The Blues contributed to two Armoured Car units: 1HCR and 2HCR (Household Cavalry Regiment). 1HCR saw action as a reconnaisance unit at El Alamein before being withdrawn back to Syria to guard its border with Turkey. It was felt that there was a reasonable chance that Turkey migth throw in its lot with the Germans as they had done in World War I. 1HCR was to remain on this border until 1944 when it was sent to the rocky and treacherous terrain of Italy. They spent most of the rest of the war in this theatre, although they were briefly sent to North West Europe towards the end of the war.

2HCR, meanwhile, formed part of the D-Day invasion force as the reconnaisance force for the Guards Armoured Division. The unit had been reequipped with Daimlers and Humbers. They were forced to play a deadly game of cat and mouse with the German units hiding in the high hedged 'Bocage' country of Northern France. Being a reconnaisance unit, they were credited with being the first allied unit to enter Belgium on September 3rd. They took part in the heavy fighting and occupation of the vital Escaut canal which enabled Montgomery to advance in to Holland. Soon after, they were involved in the even deadlier operation 'Market Garden' with the armoured forces desperate attempt at relieving the British Airborne Brigade in Arnhem. Both units fought to the very end of the war and both found themselves hunting die-hard SS units to the bitter end.

The war had completely transformed the unit from a cavalry regiment to an armoured car regiment in only five years. In that time, they had had no use for their horses at all who were all returned to Britain and maintained by Polish troops stationed there. After the war, there were serious questions to be addressed about the role of the Household Cavalry in the Post-War era.

Post-War Realities

Uniquely amongst the old cavalry regiments, it was felt that the Household cavalry should indeed have a dual personality: Part ceremonial horse guard and part modern armoured car. The horses were to be used to maintain the pomp and circumstance of guarding the Royal Family, wheras the armoured cars would be used to maintain a modern effective fighting force.

The post war politics of Europe compelled the Blues to remain in Germany and would remain there for the next seven years. Russian and American posturing led to a serious breakdown in the relations of the World War allies. It was clear that the four zones that Germany had been divided up into were going to last for a lot longer than was originally planned. The Blues found that there reconnaissance units were now required to patrol the borders between East and West Germany. New strains were also put on the regiment with the introduction of National Service in Britain in 1947. For the next 15 years, the Blues was to receive a large intake of reluctant conscripts who would rather have been anywhere except in the armed forces. Apart from anything else, conscription required that the regiment spend an inordinate amount of time training the endless supply of new recruits. Life was made a little more bearable when the regiment was posted home in 1952.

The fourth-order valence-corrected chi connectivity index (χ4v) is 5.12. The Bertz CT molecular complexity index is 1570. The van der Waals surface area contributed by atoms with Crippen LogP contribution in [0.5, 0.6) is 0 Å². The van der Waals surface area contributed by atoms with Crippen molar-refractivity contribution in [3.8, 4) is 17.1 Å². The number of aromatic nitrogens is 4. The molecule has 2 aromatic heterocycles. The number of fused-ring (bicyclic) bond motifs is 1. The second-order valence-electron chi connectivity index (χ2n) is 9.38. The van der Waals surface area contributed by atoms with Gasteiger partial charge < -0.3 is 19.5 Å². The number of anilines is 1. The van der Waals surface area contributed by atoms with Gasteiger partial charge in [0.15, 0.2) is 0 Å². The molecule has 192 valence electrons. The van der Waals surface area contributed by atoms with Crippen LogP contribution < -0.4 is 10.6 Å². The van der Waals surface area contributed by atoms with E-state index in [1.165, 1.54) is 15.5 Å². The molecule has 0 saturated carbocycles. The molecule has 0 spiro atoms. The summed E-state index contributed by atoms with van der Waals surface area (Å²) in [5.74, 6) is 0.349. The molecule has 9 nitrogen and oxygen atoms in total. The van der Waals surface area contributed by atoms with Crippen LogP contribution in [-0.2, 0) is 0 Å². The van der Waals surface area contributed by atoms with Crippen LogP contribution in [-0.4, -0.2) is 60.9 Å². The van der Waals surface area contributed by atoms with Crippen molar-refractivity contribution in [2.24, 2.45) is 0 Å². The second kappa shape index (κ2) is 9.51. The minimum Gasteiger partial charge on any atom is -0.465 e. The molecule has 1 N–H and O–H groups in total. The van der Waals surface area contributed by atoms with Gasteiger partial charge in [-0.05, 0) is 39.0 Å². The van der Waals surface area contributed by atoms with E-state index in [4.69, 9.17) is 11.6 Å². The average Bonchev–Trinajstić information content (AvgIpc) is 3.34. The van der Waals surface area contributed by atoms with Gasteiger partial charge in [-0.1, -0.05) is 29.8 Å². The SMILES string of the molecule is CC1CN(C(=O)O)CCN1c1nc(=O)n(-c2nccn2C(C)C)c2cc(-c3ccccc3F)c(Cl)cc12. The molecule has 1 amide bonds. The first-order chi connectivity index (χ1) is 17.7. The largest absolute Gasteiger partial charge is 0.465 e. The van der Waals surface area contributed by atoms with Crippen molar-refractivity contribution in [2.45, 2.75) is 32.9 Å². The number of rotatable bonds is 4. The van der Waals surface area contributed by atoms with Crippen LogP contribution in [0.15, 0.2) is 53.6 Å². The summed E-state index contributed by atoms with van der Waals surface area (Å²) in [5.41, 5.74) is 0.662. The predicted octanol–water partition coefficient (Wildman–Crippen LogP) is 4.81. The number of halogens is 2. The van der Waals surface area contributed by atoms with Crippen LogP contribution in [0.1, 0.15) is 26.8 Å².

The spur to get fully trained and back on their horses after some 12 years off of them was the Coronation of Queen Elizabeth II. Being a Household Regiment, The Blues also had the further compliment of having the Queen become their new Colonel-in-Chief. Preparations, practice and production were the orders of the day. On the Coronation day, The Blues supplied the Sovereign Escort and carried the Royal Standard for the New Queen.

Donkey Patrol
The complexities of the withdrawal from Empire were about to be made aware to the regiment for the first time when they were posted to Cyprus in 1956. Here, they were to feel nationalist anger for the first time. The Greek Cypriots wanting to join with Greece at any cost and with little regard to the feelings of the Turkish minority on the island. The regiment was re-equipped with the more modern Ferret armoured cars and began to start anti-insurgency patrols and guard duties to protect British personnel from terrorist attacks. One of the first disasters to strike the regiment was when the regimental doctor was assassinated whilst visiting families in the neighbourhood. Not one Cypriot came to his aid as he lay dying in the street. Other Blues soldiers were to be similarly murdered over the next few years as all sides in the conflict became more and more intransigent. Worse was to come when the Greek Cypriots began a policy of ethnic cleansing. Many more people were to die before the London-Zurich agreement was signed in 1959. This agreement, for a while at least, brought some semblance of peace back to the island and it also allowed The Blues to be sent back to Windsor.

They were to remain in Windsor for three years before being sent back to Germany once again. This of course was in the depths of the Cold War. The wall in Berlin had only recently gone up and President Kennedy was in the process of facing Kruschev over his deployment of nuclear missiles in Cuba. On top of recoinnoitering the borders, they were also frequently given the task of escorting tactical nuclear weapons launchers around the German countryside.

In 1966, the regiment left Germany for the last time. The majority of The Blues returned to Windsor, but one troop was sent to Singapore and Malaysia to help with the Emergency situation there. The remainder of the regiment, meanwhile, prepared for the forthcoming amalgamation that was to forced upon them. Their new marriage partner was to be the heavily armoured Royal Dragoons. Together they would form "The Blues and Royals" and be equipped with Chieftan tanks.

The Blues
The Oxford Blues
The Blue Guards
The Tasty Blues
Honi soit qui mal y pense
Evil be to him who evil thinks
Regimental Marches
The Royal Horse Guards March (Quick)
March of the Priests (Quick)
Regimental Anniversary
Waterloo Day 18th June
1875 - 1969
1875 - 1969
1875 - 1969
1875 - 1969
1875 - 1969
Principal Campaigns and Battles
1882 - 1885 Egypt
1882 Tel El Kebir
1884 - 1885 The Nile
1901 - 1902 South Africa
1914 - 1918 The Great War
Le Cateau
1914 Marne
1914 Retreat from Mons
1914 Armentieres
1914 Langemarck
1914 Aisne
1914, 15, 17 Ypres
1916 Gheluvelt
1916 Nonne Boschen
1916 St Julien
1916 Frezenberg
1916 Albert
1917, 1918 Scarpe
1916, 1918 Somme
1917, 1918 Arras
1918 Broodenseinde
1918 Poelcapelle
1918 Passchendale
1918 Bapaume
1918 Epehy
1918 St Quentin Canal
1918 Beaurevoir
1918 Cambrai
1918 Selle
Hindenburg Line
Predecessor Units
The Royal Regiment of Horse Guards
(1685 - 1875)
Successor Units
The Blues and Royals
(1969 - )
Suggested Reading
The Story of the Blues and Royals
by J N P Watson (Leo Cooper: 1993)

The Royal Horse Guards
by Sir George Arthur (Leo Cooper: 1969)

His Majesty's Royal Regiment of Horse Guards
(Gale & Polden: 1929)

An Historical Record of Horse Guards, or Oxford Blues
by Edmund Packe (London: Clowes: 1834)

History of the Household Cavalry
by Sir George Arthur (Constable: 1909, 1926: 3 vols)

Regimental Museum
Household Cavalry Museum
Combermere Barracks

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by Stephen Luscombe